In James v. Key System Transit Lines (1954) 125 Cal.App.2d 278 [ 270 P.2d 116], the court shed further light on the "exceptional circumstances" which would render an improper communication with the jury nonprejudicial.Summary of this case from Smith v. Shankman
Docket No. 15895.
May 18, 1954.
APPEAL from a judgment of the Superior Court of Alameda County. Chris B. Fox, Judge. Affirmed.
Donahue, Richards, Rowell Gallagher and George E. Thomas for Appellant.
Ryan Ryan and Daniel V. Ryan for Respondent.
From a plaintiff's judgment for $25,000, on a jury verdict, defendant appeals.
1. Defendant does not question the sufficiency of the evidence to support the jury's implied finding of defendant's negligence, but contends plaintiff was guilty of contributory negligence as a matter of law.
2. Did the court err in refusing to inform the jury after its retirement that plaintiff's deposition, or a portion of it, could be read? If so, was such error prejudicial?
For over two and a half years plaintiff had been a policeman of the city of Berkeley, engaged in parking meter maintenance. He drove a three-wheeled motorcycle and at the time of the accident was engaged in checking parking meters. Defendant maintained two sets of interurban tracks along West Shattuck Avenue. Under agreement with the city, defendant was required to pave and keep in repair the portion of the street occupied by the tracks and for 2 feet on each side thereof. In the intersection of West Shattuck Avenue and Addison Street there is a "crossover" and a switchbox which is partly covered by wooden planking and partly by metal plate. Plaintiff's cause of action was based upon the alleged careless and negligent maintenance of the street by defendant in the area immediately adjacent to defendant's tracks "in that they permitted a large hole or depression to remain, and exist for a long period of time, in said street adjacent to said tracks." The evidence showed that the pavement was in a defective condition, that pieces were broken out and some of the pavement raised above and some below the level of the tracks. Plaintiff testified that there were several holes there. Plaintiff was familiar with the crossing, having gone over it at least twice a day during his employment by the city, and knew of its defective condition for that length of time. On this day, having checked the meters on one side of Shattuck, he was required to go to the other side to check the meters there. This required him to cross defendant's tracks at the intersection. He was proceeding at 5 to 7 miles per hour, in low gear, was in the act of shifting to second gear, had turned his head slightly to look for traffic when "there was a terrific snap in my neck . . .," the motorcycle "took a sharp jolt," he heard the switchbox cover clanking and had no further recollection until he was at the west curb of Shattuck 10 to 15 feet from the intersection. Plaintiff's neck injury was serious. Defendant contended at the trial, in addition to contending plaintiff was guilty of contributory negligence, that the pavement was not defective as claimed, and that the accident happened at a gap in the switchbox cover concerning which there was no complaint of negligent maintenance. As the sufficiency of the evidence to support the jury's implied adverse findings on the two latter subjects is not challenged, it is unnecessary to detail defendant's evidence in regard thereto.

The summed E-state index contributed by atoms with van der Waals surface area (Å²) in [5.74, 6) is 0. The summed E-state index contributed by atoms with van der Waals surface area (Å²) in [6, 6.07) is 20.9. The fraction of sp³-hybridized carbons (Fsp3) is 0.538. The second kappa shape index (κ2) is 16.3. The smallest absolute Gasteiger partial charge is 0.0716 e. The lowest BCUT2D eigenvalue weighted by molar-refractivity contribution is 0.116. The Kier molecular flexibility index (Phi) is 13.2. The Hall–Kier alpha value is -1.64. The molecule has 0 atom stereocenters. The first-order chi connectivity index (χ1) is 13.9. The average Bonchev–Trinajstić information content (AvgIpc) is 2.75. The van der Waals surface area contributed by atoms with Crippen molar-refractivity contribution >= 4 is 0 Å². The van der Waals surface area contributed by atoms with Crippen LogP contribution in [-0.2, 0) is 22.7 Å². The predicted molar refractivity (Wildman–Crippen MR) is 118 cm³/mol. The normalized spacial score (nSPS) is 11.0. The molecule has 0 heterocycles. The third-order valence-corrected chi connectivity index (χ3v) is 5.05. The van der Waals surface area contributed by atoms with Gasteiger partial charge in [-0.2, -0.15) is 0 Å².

1. Contributory Negligence.
 The contention that plaintiff, as a matter of law, was contributorily negligent, is based upon plaintiff's testimony that he knew for more than two and a half years the condition of the pavement where the accident occurred, and that he steered his motorcycle into the place where the condition existed. This contention overlooks the fact that plaintiff's duties required him to cross at this intersection, that the testimony shows that the pavement adjacent to the tracks against the entire width of Addison Street was in the same condition, and he had no choice except to cross the rough pavement; that in spite of this condition plaintiff had never theretofore experienced any bumps or difficulty in crossing; that he was in the process of making a left-hand turn and looking for traffic, thereby momentarily and necessarily taking his eyes from the pavement, and that he did not deliberately ride into any particular hole or depression. While the evidence might have supported a finding of contributory negligence, it did not compel it. Whether plaintiff, under all the circumstances of the case, was guilty of contributory negligence because of his knowledge of the conditions at the intersection, was a question of fact and not of law. We cannot say that the evidence of contributory negligence meets the test required to prove it as a matter of law.  This test is stated in Severin v. Cox, 104 Cal.App.2d 331, 333-334 [ 231 P.2d 134], quoting from Anthony v. Hobbie, 25 Cal.2d 814, 818 [ 155 P.2d 826]: "`The rule has been stated in various ways in a legion of cases, that contributory negligence is not established as a matter of law unless the only reasonable hypothesis is that such negligence exists; that reasonable or sensible men could have drawn that conclusion and none other; that where there are different inferences that may be drawn, one for and one against, the one against will be followed; and that before it can be held as a matter of law that contributory negligence exists, the evidence must point unerringly to that conclusion. (Citing many cases.)'"